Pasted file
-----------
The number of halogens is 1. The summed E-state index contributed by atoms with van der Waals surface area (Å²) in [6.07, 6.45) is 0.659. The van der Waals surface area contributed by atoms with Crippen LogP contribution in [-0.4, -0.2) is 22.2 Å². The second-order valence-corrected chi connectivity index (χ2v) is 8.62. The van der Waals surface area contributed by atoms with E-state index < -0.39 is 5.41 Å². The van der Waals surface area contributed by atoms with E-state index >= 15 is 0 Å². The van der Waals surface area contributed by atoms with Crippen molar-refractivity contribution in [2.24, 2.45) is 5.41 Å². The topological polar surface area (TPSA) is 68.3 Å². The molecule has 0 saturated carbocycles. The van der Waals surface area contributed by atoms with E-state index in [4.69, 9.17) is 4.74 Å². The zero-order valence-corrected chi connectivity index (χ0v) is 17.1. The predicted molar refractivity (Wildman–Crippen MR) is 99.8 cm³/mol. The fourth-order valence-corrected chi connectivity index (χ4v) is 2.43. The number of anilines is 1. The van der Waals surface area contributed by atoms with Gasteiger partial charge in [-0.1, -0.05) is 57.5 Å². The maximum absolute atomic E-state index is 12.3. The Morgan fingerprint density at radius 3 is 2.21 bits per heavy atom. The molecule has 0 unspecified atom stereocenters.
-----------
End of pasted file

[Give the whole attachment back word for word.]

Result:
The number of halogens is 1. The summed E-state index contributed by atoms with van der Waals surface area (Å²) in [6.07, 6.45) is 0.659. The van der Waals surface area contributed by atoms with Crippen LogP contribution in [-0.4, -0.2) is 22.2 Å². The second-order valence-corrected chi connectivity index (χ2v) is 8.62. The van der Waals surface area contributed by atoms with E-state index < -0.39 is 5.41 Å². The van der Waals surface area contributed by atoms with E-state index >= 15 is 0 Å². The van der Waals surface area contributed by atoms with Crippen molar-refractivity contribution in [2.24, 2.45) is 5.41 Å². The topological polar surface area (TPSA) is 68.3 Å². The molecule has 0 saturated carbocycles. The van der Waals surface area contributed by atoms with E-state index in [4.69, 9.17) is 4.74 Å². The zero-order valence-corrected chi connectivity index (χ0v) is 17.1. The predicted molar refractivity (Wildman–Crippen MR) is 99.8 cm³/mol. The fourth-order valence-corrected chi connectivity index (χ4v) is 2.43. The number of anilines is 1. The van der Waals surface area contributed by atoms with Gasteiger partial charge in [-0.1, -0.05) is 57.5 Å². The maximum absolute atomic E-state index is 12.3. The Morgan fingerprint density at radius 3 is 2.21 bits per heavy atom. The molecule has 0 unspecified atom stereocenters.